[Freedom-misc] Minifree is in dire trouble,

strypey at disintermedia.net.nz strypey at disintermedia.net.nz
Tue Mar 31 09:50:57 CEST 2020

Centralized authority can use mental gymnastics to call anything "private  
property", including your own genome. Like "intellectual property", all  
"private property" is an imaginary construct, whose existence is enforced by  
the state. Without that state enforcement, all anyone could own would be  
their personal belongings and the places they personally occupy (by living or  
working in them regularly). "Private property" is the nonsense that it's fair  
for me to own the house you live in, or the hackspare you work on your CNC  
mill in every day, and kick you out if you don't keep paying me protection  
money. If you think taxes are "taking other people's money", what do you  
think rent is?

CNC mills and seeds are "means of production" in an argument-by-etymology  
sense (in that they're a means of producing things). But as somebody pointed  
out earlier, the phrase "the means of production" has a specific, technical  
meaning. In the feudal area, agricultural land was the means of production.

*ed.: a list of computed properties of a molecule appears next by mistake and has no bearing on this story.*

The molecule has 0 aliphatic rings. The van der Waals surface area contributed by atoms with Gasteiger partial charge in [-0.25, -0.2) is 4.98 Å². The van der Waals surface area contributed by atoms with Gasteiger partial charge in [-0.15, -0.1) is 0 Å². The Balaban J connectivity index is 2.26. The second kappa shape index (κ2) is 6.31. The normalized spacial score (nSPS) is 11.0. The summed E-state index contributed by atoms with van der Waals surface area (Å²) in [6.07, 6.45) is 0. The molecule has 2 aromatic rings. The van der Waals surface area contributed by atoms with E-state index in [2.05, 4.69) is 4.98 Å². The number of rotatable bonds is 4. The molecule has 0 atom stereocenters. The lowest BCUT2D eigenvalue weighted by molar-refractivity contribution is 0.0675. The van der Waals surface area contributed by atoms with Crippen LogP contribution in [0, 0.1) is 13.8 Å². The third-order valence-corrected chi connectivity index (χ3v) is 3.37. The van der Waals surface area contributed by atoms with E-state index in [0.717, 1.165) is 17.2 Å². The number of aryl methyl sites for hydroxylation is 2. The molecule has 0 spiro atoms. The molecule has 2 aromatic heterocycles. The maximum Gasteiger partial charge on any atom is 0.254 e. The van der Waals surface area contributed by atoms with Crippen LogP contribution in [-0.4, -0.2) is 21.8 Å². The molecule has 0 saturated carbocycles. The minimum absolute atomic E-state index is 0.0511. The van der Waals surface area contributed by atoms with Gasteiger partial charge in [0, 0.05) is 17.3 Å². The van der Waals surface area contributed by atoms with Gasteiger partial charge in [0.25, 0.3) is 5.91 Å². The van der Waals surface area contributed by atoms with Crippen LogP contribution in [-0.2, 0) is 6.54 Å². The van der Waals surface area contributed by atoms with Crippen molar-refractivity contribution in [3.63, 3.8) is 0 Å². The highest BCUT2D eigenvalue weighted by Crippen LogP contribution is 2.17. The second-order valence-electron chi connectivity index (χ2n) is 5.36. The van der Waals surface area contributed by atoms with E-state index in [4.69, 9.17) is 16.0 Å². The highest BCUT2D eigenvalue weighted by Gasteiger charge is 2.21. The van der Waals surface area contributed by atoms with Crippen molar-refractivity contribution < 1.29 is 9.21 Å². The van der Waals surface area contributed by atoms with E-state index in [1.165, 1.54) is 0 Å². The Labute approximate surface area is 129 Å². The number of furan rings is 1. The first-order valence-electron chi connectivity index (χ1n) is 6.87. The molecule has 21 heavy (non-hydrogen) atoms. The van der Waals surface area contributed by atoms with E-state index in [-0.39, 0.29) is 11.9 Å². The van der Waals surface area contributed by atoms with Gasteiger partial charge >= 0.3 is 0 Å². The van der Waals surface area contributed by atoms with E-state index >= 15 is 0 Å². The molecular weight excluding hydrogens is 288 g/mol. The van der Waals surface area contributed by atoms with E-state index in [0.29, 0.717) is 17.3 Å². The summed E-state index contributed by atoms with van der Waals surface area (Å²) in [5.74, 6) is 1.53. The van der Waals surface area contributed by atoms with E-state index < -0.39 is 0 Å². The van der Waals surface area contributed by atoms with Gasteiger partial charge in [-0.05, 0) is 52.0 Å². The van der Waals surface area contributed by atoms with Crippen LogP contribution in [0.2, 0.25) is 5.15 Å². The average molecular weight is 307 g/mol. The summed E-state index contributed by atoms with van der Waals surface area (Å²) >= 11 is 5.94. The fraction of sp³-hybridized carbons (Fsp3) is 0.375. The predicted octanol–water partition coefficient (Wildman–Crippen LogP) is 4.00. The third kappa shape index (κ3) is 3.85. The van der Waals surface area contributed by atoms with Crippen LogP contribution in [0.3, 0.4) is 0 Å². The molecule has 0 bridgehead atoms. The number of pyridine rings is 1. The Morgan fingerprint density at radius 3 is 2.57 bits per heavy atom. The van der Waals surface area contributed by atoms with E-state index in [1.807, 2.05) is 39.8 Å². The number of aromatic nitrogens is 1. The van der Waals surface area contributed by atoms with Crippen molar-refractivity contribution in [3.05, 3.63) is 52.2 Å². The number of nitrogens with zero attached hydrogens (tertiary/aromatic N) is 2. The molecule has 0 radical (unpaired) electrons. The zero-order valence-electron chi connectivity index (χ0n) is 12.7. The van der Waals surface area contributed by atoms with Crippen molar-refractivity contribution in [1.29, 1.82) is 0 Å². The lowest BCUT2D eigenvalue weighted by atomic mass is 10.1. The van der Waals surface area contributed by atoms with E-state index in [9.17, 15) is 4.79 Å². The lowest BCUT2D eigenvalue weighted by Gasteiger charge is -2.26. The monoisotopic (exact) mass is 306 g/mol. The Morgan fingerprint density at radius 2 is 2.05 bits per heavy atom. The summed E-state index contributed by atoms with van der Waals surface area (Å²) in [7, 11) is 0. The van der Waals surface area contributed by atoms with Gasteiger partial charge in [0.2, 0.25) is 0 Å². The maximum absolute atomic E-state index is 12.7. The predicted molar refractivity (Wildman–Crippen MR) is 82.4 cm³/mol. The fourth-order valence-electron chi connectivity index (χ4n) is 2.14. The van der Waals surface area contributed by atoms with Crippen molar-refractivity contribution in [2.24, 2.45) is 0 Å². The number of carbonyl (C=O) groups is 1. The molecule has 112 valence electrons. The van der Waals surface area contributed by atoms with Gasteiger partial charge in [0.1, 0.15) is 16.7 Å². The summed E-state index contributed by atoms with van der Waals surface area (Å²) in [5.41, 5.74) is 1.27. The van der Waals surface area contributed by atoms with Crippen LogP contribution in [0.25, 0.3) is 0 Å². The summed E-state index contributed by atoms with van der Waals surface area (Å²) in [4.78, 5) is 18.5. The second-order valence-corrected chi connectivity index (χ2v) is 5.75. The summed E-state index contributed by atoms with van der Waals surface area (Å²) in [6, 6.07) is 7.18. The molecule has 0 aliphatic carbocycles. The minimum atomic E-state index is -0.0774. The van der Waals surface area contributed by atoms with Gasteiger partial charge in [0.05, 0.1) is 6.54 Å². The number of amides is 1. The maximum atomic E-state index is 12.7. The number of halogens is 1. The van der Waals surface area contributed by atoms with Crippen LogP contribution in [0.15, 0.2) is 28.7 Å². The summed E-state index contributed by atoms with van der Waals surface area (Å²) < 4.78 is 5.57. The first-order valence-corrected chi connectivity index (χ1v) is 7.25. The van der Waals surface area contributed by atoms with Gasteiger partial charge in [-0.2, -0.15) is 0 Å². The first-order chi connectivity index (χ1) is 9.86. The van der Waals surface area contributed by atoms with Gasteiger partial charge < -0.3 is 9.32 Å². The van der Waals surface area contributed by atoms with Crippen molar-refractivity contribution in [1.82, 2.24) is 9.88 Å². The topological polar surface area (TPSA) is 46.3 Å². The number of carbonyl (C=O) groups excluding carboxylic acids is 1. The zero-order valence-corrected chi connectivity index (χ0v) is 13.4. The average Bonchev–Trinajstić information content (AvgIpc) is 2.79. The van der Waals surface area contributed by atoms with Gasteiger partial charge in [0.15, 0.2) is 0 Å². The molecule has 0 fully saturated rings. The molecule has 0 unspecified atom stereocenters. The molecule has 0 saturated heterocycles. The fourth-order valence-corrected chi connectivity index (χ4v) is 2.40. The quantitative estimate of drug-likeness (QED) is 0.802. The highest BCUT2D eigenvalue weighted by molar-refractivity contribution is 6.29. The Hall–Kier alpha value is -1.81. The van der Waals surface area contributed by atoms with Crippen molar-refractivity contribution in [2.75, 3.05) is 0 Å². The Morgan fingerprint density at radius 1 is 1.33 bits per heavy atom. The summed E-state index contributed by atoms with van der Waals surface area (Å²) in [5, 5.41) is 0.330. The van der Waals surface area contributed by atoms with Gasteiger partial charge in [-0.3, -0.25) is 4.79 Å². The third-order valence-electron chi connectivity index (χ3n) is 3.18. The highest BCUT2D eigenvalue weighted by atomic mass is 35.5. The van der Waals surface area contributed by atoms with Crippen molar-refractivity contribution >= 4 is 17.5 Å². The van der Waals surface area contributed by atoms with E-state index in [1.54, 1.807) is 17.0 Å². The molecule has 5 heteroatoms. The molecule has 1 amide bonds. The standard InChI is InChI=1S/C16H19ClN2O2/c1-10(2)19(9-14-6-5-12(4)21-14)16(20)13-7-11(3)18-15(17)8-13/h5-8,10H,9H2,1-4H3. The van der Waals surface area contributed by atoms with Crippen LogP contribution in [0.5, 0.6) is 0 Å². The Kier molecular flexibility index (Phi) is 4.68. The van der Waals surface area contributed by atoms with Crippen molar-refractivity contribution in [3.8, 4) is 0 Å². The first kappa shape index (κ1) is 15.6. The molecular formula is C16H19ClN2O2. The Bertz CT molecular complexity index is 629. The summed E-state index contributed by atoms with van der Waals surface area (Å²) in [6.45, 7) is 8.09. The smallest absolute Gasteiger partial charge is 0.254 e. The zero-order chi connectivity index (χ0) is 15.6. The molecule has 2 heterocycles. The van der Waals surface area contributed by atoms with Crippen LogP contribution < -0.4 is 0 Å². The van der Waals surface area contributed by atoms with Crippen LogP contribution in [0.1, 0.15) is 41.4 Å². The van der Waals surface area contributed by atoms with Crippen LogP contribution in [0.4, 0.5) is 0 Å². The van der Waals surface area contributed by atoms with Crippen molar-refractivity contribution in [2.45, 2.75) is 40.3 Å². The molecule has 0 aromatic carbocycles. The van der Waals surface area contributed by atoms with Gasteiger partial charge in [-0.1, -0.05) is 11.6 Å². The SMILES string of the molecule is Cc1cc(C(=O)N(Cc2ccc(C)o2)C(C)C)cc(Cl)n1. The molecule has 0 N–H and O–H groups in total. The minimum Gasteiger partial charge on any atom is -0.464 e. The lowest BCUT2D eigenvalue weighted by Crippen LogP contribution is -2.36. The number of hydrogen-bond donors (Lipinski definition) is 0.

In the industrial era, factories were the means of production. In a  
decentralized system, control of these, and their products, would be  
distributed among the people who work in them. But capitalists use the state  
and "private property" to centralize ownership of the means of production,  
and their products, and effectively claim ownership of the working lives of  
the people who depend on them to meet their needs ("wage slavery"). The  
resulting system was called capitalism by the person who invented the term,  
Karl Marx.

If you really want to understand any of this, you have to throw out all the  
ancap caricatures of socialist ideas, and the romanticization of capitalism  
as some kind of free enterprise utopia, and read the original works. I'd  
suggest starting with Adam Smith's 'The Wealth of Nations', which argues  
pretty strongly against allowing businesspeople anywhere near the levers of  
governments, lest they use them to engineer monopolies and oligopolies in  
their own interest, at everyone else's expense. The essays in 'Markets not  
Capitalism' would also be well worth exploring:

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